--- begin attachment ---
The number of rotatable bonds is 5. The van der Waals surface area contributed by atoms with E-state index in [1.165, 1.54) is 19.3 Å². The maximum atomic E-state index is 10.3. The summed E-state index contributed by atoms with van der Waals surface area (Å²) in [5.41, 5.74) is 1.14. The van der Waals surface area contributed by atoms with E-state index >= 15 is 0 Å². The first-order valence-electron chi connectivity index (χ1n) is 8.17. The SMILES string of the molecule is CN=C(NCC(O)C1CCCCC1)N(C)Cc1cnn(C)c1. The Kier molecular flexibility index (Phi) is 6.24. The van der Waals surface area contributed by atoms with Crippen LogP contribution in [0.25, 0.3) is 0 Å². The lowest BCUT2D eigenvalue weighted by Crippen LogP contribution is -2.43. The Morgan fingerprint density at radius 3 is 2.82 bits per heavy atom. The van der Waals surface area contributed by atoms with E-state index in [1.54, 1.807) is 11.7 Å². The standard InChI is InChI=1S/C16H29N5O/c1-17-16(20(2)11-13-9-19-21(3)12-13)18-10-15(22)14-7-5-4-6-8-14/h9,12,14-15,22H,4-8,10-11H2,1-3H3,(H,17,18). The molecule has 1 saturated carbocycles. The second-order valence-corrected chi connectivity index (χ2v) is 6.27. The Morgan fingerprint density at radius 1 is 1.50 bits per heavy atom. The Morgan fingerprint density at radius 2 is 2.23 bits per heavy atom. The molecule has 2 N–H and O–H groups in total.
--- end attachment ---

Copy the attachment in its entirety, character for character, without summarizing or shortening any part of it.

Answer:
The number of rotatable bonds is 5. The van der Waals surface area contributed by atoms with E-state index in [1.165, 1.54) is 19.3 Å². The maximum atomic E-state index is 10.3. The summed E-state index contributed by atoms with van der Waals surface area (Å²) in [5.41, 5.74) is 1.14. The van der Waals surface area contributed by atoms with E-state index >= 15 is 0 Å². The first-order valence-electron chi connectivity index (χ1n) is 8.17. The SMILES string of the molecule is CN=C(NCC(O)C1CCCCC1)N(C)Cc1cnn(C)c1. The Kier molecular flexibility index (Phi) is 6.24. The van der Waals surface area contributed by atoms with Crippen LogP contribution in [0.25, 0.3) is 0 Å². The lowest BCUT2D eigenvalue weighted by Crippen LogP contribution is -2.43. The Morgan fingerprint density at radius 3 is 2.82 bits per heavy atom. The van der Waals surface area contributed by atoms with E-state index in [1.54, 1.807) is 11.7 Å². The standard InChI is InChI=1S/C16H29N5O/c1-17-16(20(2)11-13-9-19-21(3)12-13)18-10-15(22)14-7-5-4-6-8-14/h9,12,14-15,22H,4-8,10-11H2,1-3H3,(H,17,18). The molecule has 1 saturated carbocycles. The second-order valence-corrected chi connectivity index (χ2v) is 6.27. The Morgan fingerprint density at radius 1 is 1.50 bits per heavy atom. The Morgan fingerprint density at radius 2 is 2.23 bits per heavy atom. The molecule has 2 N–H and O–H groups in total.